Okay, here goes. Just about everything you'll ever need to know about budget, right here, in three sentences:
Start with all the money you have coming in (your job, selling your work, your rich uncle, etc.). Subtract all the money going out (art supplies, car payments, mac and cheese, etc.). What's left is your profit.
If your profit is enough to live on, fabulous! Skip right to next month's article....
If your profit covers all your art costs (canvas, paper, paints, classes, etc.), congratulations! You're breaking even.
If your profit is ... uh ... a NEGATIVE number ... you've got a bit of work to do. But it IS pretty simple. And I'll show you exactly what to do.
But first, let me give you a little incentive to follow through. Here are seven ways a budget can help you become a better artist -- AND sell more artwork:
1) You'll be more focused on your art.
If your attention is on how much money you need -- or how much money you don't have -- it's not on your art. So do a budget. You'll see right away how to improve your financial situation. And that'll give you much more free attention for your art.
2) You'll have the tools to continue with your art as long as you like.
If you're spending more than you're earning, it won't be long before you run out of money to pay for your art. A budget will show you changes you can make -- NOW -- so that you'll be able to support your art in the future.
3) You'll value your work even more.
The price you put on your artwork defines your income (the money coming IN from your art). Understanding your budget will help you price your work in a way that'll support you as an artist.
4) You'll never discount your work.
There are lots of reasons why you should never discount your work. Your budget is yet another! Once you see how important every dollar is to your profit, it'll help you stick to your prices -- no matter how persistently someone haggles with you.
5) You'll impress your buyers and collectors.
When you have a budget (the basis of your art business plan), you'll be more professional. And that's pretty impressive to collectors! Just see how your sales increase once you start handling your art career as a business, rather than a hobby.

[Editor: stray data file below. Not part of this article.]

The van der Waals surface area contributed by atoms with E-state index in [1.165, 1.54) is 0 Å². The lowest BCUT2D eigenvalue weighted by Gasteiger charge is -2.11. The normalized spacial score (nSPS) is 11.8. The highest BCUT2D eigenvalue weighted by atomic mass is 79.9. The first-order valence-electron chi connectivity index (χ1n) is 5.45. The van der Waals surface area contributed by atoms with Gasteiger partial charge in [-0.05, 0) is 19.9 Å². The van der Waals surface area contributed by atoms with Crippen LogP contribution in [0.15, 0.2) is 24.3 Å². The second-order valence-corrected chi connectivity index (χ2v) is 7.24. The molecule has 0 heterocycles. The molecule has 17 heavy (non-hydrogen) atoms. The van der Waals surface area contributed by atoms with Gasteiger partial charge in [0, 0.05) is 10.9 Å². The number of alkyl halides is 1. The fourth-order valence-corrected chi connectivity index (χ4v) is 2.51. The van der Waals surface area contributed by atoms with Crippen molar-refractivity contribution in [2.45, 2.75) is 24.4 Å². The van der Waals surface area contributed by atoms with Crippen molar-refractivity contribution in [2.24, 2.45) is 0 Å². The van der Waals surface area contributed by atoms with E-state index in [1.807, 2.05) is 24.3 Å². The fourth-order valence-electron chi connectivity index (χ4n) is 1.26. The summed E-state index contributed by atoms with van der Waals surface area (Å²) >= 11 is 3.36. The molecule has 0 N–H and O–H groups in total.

6) You'll have a much neater studio.
I know this sounds like a stretch. But it's true! Here's why: First, you'll think long and hard before you run out and buy a bunch of new paints ... or that cool neon paper ... or anything else that you don't really need.
But that's just the half of it. You'll take a good look around to see what you already have ... BEFORE you head to the art supply store. The result? More money in your pocket, and less stuff to find room for in your studio!
7) You'll be more real -- with your art, with your life.
Let's face it, totally ignoring your financial situation doesn't do anything for your art. And it sure doesn't make things easy for people around you. So come on, just do it!
It's not really that hard (I promise...).
Most people are pretty good at the "money coming in" part, so I won't say much about that. All you need to do is keep track of how much money you earn each month (job, gifts, artwork sales, etc.).
I'm willing to bet, though, that you're NOT very accurate about how much you spend. So here's the plan:
Starting today -- and for at least four weeks, every day -- write down every penny you spend. Yep, EVERY penny. From your morning newspaper, to your new canvas, to the new pair of sandals you just couldn't live without. (It may help to buy a small spiral notebook for this. And yes, the price of the notebook gets written down, too!)
Also, every time you get a bill (telephone, rent, etc.) over the next month, save it.
Pretty easy so far, right?
Here comes the interesting part. At the end of the month, take a look at some of the "small" things you're spending money on.
Say, that $1 cappuccino you have every morning to get you going. Couldn't you go a lot further on the $365 you'd save -- every year -- if you had coffee at home instead? (Hmmm. Three cappuccino-less years and you could save, let's see, more than a thousand dollars....)
Take a look at all the places you could save -- WITHOUT having to change your lifestyle. For example, magazine subscriptions for magazines you don't have time to read. Framing that you usually send out, that you could easily do yourself. A cell phone plan with way more minutes than you ever use. Get the picture?
Just thinking about how you're spending will help you spend less. Guaranteed. So go for it! In fact, have fun with it!
And maybe one day soon I'll bump into you at some fabulous little restaurant that costs about half as much as the one we used to go to!
Artist and Art Coach Kathy Gulrich, www.smARTbusinessCoaching.com, is also the author of the new book 187 Tips for Artists: How to Create a Successful Art Career -- and Have Fun in the Process!, available at her Web site and at www.amazon.com".© 2004 Kathy Gulrich
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